The essay, "When Democracy Devours its Own Children"( pp. 51-60) is a telling description of the phenomenon of 'encounter deaths'. He has pointed out that the so-called peace offers are often a ploy to trap opponents and kill them in fake encounters. He has laid bare the facts about the deaths of Azad, Kishenji and others. The author's two comments may be cited here : "Crooked are the times. Crooked, because peace turns out to be more dangerous than war for those who seek peaceful".
Crooked, because enforcement of law in the name of peace turns out to be more frightening than the lawlessness of war. Crooked, because lies given out as facts by those very politicians who pretended until yesterday that they share the anxiety of the people but possess conveniently crooked memories to do exactly the opposite when in power". (p. 56)
"Undemocratic 'them' have to be slaughtered by democratic 'us' if they seek peace. They have to be killed if they do not seek peace. They have to be killed and, that is the bottom line. Bottom line of our democracy and also, the bottom line of corporations that wish to control the land, water, forest, mountains, mineral resources of the country. If necessary slaughter them extra-legally and declare them outlaws because they are the ones who really threaten corporations and therefore, our democracy kills them in defense of democracy which is the imperative of this democracy". (p. 60)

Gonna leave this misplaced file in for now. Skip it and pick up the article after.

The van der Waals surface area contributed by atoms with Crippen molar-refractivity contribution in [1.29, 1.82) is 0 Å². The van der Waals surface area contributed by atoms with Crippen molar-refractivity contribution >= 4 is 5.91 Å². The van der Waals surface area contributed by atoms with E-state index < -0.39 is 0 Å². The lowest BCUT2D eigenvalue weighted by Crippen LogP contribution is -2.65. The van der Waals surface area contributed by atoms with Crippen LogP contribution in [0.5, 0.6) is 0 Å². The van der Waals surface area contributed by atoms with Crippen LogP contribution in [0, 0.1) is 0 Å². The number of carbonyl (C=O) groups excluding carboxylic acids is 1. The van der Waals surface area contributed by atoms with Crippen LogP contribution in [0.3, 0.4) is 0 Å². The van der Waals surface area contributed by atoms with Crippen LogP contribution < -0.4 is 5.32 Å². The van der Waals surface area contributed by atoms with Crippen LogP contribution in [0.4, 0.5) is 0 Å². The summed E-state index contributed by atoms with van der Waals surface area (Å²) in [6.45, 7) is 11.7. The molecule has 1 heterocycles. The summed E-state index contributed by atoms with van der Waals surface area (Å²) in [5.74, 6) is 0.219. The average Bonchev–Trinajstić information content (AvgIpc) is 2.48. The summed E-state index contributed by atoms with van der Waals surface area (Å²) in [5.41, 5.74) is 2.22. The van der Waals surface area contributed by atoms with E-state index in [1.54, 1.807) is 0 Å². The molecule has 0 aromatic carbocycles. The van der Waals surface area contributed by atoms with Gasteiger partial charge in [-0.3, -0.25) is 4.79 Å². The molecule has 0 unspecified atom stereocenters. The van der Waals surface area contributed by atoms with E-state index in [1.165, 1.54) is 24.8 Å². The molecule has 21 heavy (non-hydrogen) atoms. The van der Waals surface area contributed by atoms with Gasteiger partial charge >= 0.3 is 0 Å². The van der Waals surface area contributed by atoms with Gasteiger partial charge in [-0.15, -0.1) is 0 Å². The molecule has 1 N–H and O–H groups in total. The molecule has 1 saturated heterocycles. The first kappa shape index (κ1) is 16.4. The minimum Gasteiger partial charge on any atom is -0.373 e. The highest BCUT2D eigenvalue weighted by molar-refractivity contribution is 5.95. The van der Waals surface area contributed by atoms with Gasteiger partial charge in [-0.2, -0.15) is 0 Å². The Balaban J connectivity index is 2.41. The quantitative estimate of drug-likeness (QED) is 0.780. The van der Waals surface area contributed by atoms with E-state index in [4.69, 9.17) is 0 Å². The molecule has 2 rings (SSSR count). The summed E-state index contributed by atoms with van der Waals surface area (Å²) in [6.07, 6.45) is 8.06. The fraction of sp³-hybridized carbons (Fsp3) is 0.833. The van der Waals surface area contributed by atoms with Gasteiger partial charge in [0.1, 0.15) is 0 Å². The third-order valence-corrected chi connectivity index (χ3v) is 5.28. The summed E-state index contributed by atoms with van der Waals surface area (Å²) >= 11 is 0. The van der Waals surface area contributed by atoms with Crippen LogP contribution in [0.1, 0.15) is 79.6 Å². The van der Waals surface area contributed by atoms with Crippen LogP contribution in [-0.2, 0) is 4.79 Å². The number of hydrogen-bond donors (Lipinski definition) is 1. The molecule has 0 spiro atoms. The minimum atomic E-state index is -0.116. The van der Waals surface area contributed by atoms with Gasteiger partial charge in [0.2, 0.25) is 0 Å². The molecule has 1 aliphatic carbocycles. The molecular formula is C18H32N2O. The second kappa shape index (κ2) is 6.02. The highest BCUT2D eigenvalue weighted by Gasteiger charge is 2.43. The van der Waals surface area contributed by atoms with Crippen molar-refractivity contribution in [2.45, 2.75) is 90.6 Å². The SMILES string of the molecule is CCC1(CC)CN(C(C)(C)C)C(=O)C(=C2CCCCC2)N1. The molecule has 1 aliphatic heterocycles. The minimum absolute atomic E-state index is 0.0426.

The essay, Effective Demand under Financialization (pp 115-132) may seem a bit complicated to non-economists. But for students of economics, it is extremely illuminating for two reasons. First it points out the difference between the so-called 'neo-Keynesians' and the real economics of Keynes, which rests on the profoundly realistic notion that quantity rather than price is the central adjusting variable in the economic system. The author's argument against boosting demand by providing banks and other financial institutions with money or making them more liquid is highly perceptive, and the events in the USA have borne out the truth of it accurately. The essay 'Nationalism and Economic Development' (pp. 132-141) lays bare the hypocrisy of the present majoritarian nationalism and of the clamour for higher industrial growth through a forward-looking policy, arguing cogently that at least for India, openness to trade, investment and finance can provide no immediate solution to its massive unemployment and sub-human poverty' because such a growth process destroys more employment than it creates and also because the ecological cost is enormous. The author advocates emphasis on the expansion of internal rather than external market and outlines an alternative employment development strategy. Readers of Frontier should be informed that there are altogether thirteen essays in this collection, of which only seven have been reviewed. Other essays are, however, not less interesting, although the contents sometimes overlap.
This book should be read by all those interested in India's economic problems. One question, however, comes readily to the reviewer’s mind. No doubt economists like Jagdish Bhagwati and Ashok Sanjay Guha will not like this exposure of the class character of their prescriptions. But how will junior economists like Kaushik Basu, Sugata Marjit, Abhirup Sarkar etc treat these essays produced by the old fogey? Will they maintain a silence or come out with a distinct opinion?
Vol. 49, No.30, Jan 29 - Feb 4, 2017